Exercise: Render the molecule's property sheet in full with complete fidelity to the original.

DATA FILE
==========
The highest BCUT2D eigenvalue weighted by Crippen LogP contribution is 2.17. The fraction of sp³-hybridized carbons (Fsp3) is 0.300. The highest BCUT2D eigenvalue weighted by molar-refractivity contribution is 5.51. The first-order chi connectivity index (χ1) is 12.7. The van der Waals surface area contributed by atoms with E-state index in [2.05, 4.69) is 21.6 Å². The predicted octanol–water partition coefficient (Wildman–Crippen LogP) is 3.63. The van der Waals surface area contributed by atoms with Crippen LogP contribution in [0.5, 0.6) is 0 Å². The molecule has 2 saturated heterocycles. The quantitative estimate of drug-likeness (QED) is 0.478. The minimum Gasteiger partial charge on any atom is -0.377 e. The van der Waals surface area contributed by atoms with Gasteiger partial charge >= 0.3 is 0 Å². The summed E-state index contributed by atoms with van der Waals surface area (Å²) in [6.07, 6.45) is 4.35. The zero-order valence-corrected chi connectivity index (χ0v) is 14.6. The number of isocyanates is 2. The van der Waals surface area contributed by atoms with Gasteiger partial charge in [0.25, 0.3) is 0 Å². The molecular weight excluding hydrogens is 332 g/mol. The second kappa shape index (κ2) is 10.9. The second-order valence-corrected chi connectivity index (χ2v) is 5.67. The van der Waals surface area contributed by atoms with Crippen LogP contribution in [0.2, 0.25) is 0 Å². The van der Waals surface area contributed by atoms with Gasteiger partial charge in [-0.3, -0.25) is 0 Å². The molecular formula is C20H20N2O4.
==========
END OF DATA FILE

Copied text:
The highest BCUT2D eigenvalue weighted by Crippen LogP contribution is 2.17. The fraction of sp³-hybridized carbons (Fsp3) is 0.300. The highest BCUT2D eigenvalue weighted by molar-refractivity contribution is 5.51. The first-order chi connectivity index (χ1) is 12.7. The van der Waals surface area contributed by atoms with E-state index in [2.05, 4.69) is 21.6 Å². The predicted octanol–water partition coefficient (Wildman–Crippen LogP) is 3.63. The van der Waals surface area contributed by atoms with Crippen LogP contribution in [0.5, 0.6) is 0 Å². The molecule has 2 saturated heterocycles. The quantitative estimate of drug-likeness (QED) is 0.478. The minimum Gasteiger partial charge on any atom is -0.377 e. The van der Waals surface area contributed by atoms with Gasteiger partial charge >= 0.3 is 0 Å². The summed E-state index contributed by atoms with van der Waals surface area (Å²) in [6.07, 6.45) is 4.35. The zero-order valence-corrected chi connectivity index (χ0v) is 14.6. The number of isocyanates is 2. The van der Waals surface area contributed by atoms with Gasteiger partial charge in [0.25, 0.3) is 0 Å². The molecular weight excluding hydrogens is 332 g/mol. The second kappa shape index (κ2) is 10.9. The second-order valence-corrected chi connectivity index (χ2v) is 5.67. The van der Waals surface area contributed by atoms with Crippen LogP contribution in [0.2, 0.25) is 0 Å². The van der Waals surface area contributed by atoms with Gasteiger partial charge in [-0.3, -0.25) is 0 Å². The molecular formula is C20H20N2O4.